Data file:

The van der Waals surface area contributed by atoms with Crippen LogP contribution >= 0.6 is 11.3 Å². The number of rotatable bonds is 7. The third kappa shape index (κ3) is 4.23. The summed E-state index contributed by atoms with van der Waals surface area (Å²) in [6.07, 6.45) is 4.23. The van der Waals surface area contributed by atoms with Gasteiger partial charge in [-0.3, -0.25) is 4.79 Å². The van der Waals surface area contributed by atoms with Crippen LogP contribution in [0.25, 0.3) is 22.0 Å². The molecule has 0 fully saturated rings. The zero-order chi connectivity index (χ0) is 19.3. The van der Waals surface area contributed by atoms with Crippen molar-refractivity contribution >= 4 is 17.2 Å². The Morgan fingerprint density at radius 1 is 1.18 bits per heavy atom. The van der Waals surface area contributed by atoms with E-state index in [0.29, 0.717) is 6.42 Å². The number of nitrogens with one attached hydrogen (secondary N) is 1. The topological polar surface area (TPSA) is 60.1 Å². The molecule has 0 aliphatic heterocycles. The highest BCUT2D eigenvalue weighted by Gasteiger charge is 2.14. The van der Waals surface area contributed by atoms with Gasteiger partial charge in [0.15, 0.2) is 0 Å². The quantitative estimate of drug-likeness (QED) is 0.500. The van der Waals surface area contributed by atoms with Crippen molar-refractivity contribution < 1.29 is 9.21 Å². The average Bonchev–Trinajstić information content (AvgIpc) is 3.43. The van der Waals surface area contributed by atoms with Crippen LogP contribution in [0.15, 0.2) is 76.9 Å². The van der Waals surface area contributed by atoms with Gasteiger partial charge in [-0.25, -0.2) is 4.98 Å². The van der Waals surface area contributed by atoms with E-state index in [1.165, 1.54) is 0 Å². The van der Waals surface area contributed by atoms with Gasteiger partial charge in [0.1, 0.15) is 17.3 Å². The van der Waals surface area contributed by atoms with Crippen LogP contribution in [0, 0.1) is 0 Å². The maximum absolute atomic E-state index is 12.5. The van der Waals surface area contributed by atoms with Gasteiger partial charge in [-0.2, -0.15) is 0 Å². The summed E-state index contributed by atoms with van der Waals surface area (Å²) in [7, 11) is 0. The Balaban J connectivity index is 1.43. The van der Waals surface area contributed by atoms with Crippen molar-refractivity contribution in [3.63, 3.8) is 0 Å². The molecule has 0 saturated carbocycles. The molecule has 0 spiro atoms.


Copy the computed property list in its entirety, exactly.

The van der Waals surface area contributed by atoms with Crippen LogP contribution >= 0.6 is 11.3 Å². The number of rotatable bonds is 7. The third kappa shape index (κ3) is 4.23. The summed E-state index contributed by atoms with van der Waals surface area (Å²) in [6.07, 6.45) is 4.23. The van der Waals surface area contributed by atoms with Gasteiger partial charge in [-0.3, -0.25) is 4.79 Å². The van der Waals surface area contributed by atoms with Crippen LogP contribution in [0.25, 0.3) is 22.0 Å². The molecule has 0 fully saturated rings. The zero-order chi connectivity index (χ0) is 19.3. The van der Waals surface area contributed by atoms with Crippen molar-refractivity contribution >= 4 is 17.2 Å². The Morgan fingerprint density at radius 1 is 1.18 bits per heavy atom. The van der Waals surface area contributed by atoms with E-state index in [0.29, 0.717) is 6.42 Å². The number of nitrogens with one attached hydrogen (secondary N) is 1. The topological polar surface area (TPSA) is 60.1 Å². The molecule has 0 aliphatic heterocycles. The highest BCUT2D eigenvalue weighted by Gasteiger charge is 2.14. The van der Waals surface area contributed by atoms with Gasteiger partial charge in [0.15, 0.2) is 0 Å². The quantitative estimate of drug-likeness (QED) is 0.500. The van der Waals surface area contributed by atoms with Crippen molar-refractivity contribution < 1.29 is 9.21 Å². The average Bonchev–Trinajstić information content (AvgIpc) is 3.43. The van der Waals surface area contributed by atoms with Crippen LogP contribution in [0.15, 0.2) is 76.9 Å². The van der Waals surface area contributed by atoms with Gasteiger partial charge in [-0.25, -0.2) is 4.98 Å². The van der Waals surface area contributed by atoms with E-state index in [1.165, 1.54) is 0 Å². The van der Waals surface area contributed by atoms with Gasteiger partial charge in [0.1, 0.15) is 17.3 Å². The van der Waals surface area contributed by atoms with Crippen LogP contribution in [0, 0.1) is 0 Å². The maximum absolute atomic E-state index is 12.5. The van der Waals surface area contributed by atoms with Gasteiger partial charge in [-0.2, -0.15) is 0 Å². The summed E-state index contributed by atoms with van der Waals surface area (Å²) in [7, 11) is 0. The Balaban J connectivity index is 1.43. The van der Waals surface area contributed by atoms with Crippen molar-refractivity contribution in [3.63, 3.8) is 0 Å². The molecule has 0 saturated carbocycles. The molecule has 0 spiro atoms.